Crash and Burn
Well, another oldie and goodie has bit the dust and decided to turn their festival into an ALL HOLD'EM, ALL THE TIME event. This year both Mirage and Commerce bowed to mo' dollas. I wasn't planning on attending the California State Championship this year anyway, but it sure is sad to see poker being defined as NLHE.
In that same vein, Glenn's latest post reminded me of the many times I have seen new, Hold'em specialists crash and burn.
Howard Lederer said it best when he warned the poker community to specialize at their own peril. I could never say it as well, nor do I have his reputation so that people will listen, but I have long said that once the current boom is over, what is going to be left?
Don't get me wrong, poker will survive. Always has. It might be just a shadow of what we have been experiencing in the past few years, but it will be there. And I truly believe that Hold'em will always be the prominent game in casino poker. I just wonder what will happen to the great games, and if we will go back to scratching like chickens just to survive.
Anyone can win a tournament. Anyone can be "hot" for a year or two and tear up the tourney circuit. We've all seen it. Seen it many times over the years. I get asked all the time, "Hey, what happened to so-and-so who was so hot back in 1999? I haven't seen or heard of him for years!"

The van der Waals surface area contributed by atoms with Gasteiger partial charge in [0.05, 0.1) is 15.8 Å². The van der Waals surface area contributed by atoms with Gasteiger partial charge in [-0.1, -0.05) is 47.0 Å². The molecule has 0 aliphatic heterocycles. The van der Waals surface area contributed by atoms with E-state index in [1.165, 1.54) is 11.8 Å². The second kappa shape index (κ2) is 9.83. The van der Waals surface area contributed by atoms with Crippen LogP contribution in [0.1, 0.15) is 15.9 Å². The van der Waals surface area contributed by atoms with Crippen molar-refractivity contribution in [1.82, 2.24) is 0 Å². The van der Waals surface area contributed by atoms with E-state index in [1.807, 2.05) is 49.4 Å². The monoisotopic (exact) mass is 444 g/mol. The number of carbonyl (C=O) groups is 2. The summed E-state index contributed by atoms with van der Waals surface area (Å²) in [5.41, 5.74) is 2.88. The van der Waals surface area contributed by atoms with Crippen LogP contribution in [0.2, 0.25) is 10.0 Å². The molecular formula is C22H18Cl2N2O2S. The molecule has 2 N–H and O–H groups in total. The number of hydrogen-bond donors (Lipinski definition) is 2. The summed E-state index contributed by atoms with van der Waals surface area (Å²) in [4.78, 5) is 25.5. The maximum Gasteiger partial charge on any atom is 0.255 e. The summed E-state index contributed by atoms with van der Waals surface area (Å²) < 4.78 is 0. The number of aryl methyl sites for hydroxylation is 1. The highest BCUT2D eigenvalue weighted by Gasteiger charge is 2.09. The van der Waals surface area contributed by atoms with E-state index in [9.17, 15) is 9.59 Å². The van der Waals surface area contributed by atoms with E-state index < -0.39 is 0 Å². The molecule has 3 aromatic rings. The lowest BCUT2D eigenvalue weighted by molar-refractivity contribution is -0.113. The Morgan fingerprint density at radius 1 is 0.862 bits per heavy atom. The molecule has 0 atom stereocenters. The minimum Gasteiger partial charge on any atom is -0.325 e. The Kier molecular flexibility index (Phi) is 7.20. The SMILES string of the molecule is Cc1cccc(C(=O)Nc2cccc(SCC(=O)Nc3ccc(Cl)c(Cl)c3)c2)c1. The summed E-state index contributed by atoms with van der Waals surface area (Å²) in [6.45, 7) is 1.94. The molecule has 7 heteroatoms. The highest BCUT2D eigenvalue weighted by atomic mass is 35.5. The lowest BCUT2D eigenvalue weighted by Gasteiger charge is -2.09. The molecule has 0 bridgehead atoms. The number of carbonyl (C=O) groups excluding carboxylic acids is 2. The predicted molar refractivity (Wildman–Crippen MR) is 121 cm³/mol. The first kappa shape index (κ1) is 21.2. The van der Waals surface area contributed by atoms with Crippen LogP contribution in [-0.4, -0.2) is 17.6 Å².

And so the crash and burn. The biggest mistake that I see new, hot players make is that they suddenly believe they are the best thing since sliced bread after winning an event or two in short order. This is probably the worst thing that can happen to a young, new player. He's the hot item in town and getting tons of offers, attention, accolades, TV exposure. He convinces himself he is a poker god, and can do no wrong.
I remember playing at a big festival back in late summer 2004. A new 22 year old was playing, and a guy sitting beside him was chatting it up with him.
"Yeah, with the way you're running, you should enter all of the events. You could have a shot for best overall player and earn even more."
The young god bristled, "Are you kidding? I wouldn't play anything except NLHE! Those other games are bogus. They are for kids and old men. REAL poker is no-limit Hold'em."
Long-time pro tried to be polite, "Don't you think it's dangerous to make sweeping statements like that? It could wreck someone to specialize in one form of one game and refuse to learn any others, if for no other reason than to get better at their specialty by excelling in general poker ability."
Hot pro was offended, "Don't you know who I am? Haven't you seen me on TV? I have won hundreds of thousands of dollars this year playing NLHE! How much have you won? You don't know what you're talking about! Poker IS Hold'em and that is all there is to it. You old guys are living in a fantasy world. We are going to take over and you will be left behind because of your refusal to adapt to the new poker situation!"
The young guy cashed in one event during this festival. Bombed out of the rest of the NLHE events. And was virtually dead in the water for the next 18 months.